They all sing well, or at least put over the songs properly; Some of the Brecht-Weill numbers require more bite than vocal richness. Ranney's "Fly" scores effectively with "Ballad of the Lily of Hell" in a voice that belongs on South Park, and Wilson's Lillian potently projects and acts two of the show's best songs in a decidedly unlovely voice.

            Director Bradecki guides his production team --- musical director Paul Sportelli, set designer Peter Hartwell, costume designer Teresa Przybylski, and lighting designer Jeff Logue --- in a consistent, stylish approach that could serve as a lesson to Stratford's wrongheaded version last season of Brecht and Weill's The Threepenny Opera.

By way of contrast, George S. Kaufman and Edna Ferber's The Royal Family is a surefire comedy classic that has enjoyed many successful revivals since its 1927 Broadway premiere. Shaw Festival has produced it before. Geva Theatre revived it some years ago. This summer Rochester's WXXI-TV showed a taped version of a distinguished Broadway revival from the '70s. But, though it's always a pleasure to revisit, The Royal Family is hardly an easy show to do well.

            First of all, it requires an elaborate, realistic set of an extremely expensive New York duplex apartment loaded with memorabilia of the first family of the theater. These are the Cavendishes, not the Barrymores, but they suggest the legendary theater family descended from John Drew and his son-in-law Maurice Barrymore that is still represented by actress Drew. The actors must be glamorous, dynamic, and exciting enough to persuade an audience that they are the country's most gifted and famous theater stars. Then we need onstage piano-playing, a cast of at least 16, zany props, and animals (the televised New York revival included not only dogs but parrots, macaws, and a monkey).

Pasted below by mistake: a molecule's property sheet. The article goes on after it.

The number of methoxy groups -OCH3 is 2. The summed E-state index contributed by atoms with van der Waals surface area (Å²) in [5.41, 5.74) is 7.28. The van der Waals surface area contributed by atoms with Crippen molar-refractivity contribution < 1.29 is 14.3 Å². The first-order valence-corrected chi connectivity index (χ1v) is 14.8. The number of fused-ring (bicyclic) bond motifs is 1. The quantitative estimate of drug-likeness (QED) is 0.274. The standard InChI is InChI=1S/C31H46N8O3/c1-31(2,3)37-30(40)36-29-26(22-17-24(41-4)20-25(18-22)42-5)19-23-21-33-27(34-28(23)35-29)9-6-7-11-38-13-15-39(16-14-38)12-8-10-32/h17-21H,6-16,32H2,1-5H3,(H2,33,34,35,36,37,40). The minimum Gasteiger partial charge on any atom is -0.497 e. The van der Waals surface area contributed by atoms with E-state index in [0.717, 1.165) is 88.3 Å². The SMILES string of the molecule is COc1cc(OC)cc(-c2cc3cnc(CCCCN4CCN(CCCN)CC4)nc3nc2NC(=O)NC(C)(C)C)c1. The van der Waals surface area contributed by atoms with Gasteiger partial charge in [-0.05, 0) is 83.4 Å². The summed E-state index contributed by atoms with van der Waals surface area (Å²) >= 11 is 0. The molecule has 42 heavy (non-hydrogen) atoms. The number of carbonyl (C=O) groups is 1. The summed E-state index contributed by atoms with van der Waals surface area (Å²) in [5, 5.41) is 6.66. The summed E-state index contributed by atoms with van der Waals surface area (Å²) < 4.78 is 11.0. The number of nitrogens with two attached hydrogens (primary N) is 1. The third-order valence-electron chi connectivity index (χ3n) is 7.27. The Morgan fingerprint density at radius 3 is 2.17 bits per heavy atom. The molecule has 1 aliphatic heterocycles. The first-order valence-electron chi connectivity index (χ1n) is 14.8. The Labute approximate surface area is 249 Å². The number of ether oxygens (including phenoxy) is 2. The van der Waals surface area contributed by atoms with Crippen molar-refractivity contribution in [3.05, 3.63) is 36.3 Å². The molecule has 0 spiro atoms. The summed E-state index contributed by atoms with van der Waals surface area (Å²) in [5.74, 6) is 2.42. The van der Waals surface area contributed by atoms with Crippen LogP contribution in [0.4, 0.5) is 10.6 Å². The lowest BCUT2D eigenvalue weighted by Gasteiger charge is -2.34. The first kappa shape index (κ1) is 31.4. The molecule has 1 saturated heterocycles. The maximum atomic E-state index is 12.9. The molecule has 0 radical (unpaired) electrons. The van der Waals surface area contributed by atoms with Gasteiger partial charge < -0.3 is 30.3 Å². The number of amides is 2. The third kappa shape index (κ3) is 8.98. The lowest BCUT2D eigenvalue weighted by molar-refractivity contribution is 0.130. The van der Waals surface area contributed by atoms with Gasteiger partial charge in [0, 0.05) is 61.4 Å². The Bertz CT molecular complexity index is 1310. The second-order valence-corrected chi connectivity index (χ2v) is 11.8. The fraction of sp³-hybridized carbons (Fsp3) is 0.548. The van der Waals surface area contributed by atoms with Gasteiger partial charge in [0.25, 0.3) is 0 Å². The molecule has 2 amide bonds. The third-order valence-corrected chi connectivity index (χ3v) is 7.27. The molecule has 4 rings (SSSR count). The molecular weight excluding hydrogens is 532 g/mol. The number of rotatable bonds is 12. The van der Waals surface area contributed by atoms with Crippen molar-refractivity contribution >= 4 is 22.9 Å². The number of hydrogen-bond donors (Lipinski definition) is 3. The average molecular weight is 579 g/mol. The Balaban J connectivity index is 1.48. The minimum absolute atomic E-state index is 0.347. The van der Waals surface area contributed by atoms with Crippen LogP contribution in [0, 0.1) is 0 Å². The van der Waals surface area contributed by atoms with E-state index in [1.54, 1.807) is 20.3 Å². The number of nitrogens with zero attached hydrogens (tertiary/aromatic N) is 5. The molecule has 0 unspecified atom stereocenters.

Let's just say that Shaw's current version is a delight, generally well-cast, and sumptuously produced. Stratford diva Martha Henry directs with many felicitous touches and an unflagging lively pace. William Schmuck's designs are wonderfully helpful in characterizing the time and place and people, but also contribute another of his sets we'd like to live in and clothes we wish we could own. Kevin Lamotte's lighting is sensitive and elegant.

            In the large cast I especially like Norman Browning and Nora McLellan, wickedly funny as the Deans, the Royal Family's actor-relatives who are notably lower in line of succession. Robert Benson richly characterizes Oscar, the family's protective producer. He is genuinely touching when Oscar learns that Fanny, the grande dame of the family, is too ill to act again. Patricia Hamilton is a dignified Fanny Cavendish, sharp in her sarcastic lines and compelling, if not inspiring. Goldie Semple is all the Ethel Barrymore character needs to be: beautiful, strong, involving, funny, and patrician. And Peter Hutt is electric and very funny as Tony, the John Barrymore role; but I know that he can use his voice more grandly and musically than he does here, and for this role he should.

            This is a first-rate revival, whatever my minor quibbles, and provides a grand time in the theater.

Shaw Festival, Niagara-On-The-Lake, Ontario, Canada: Bertolt Brecht and Kurt Weill's Happy End at the Royal George Theatre through October 31; George S. Kaufman and Edna Ferber's The Royal Family at the Festival Theatre through November 23. Tix: $20-$77 Canadian dollars (currently $14.43-$55.54 US). 800-511-7429,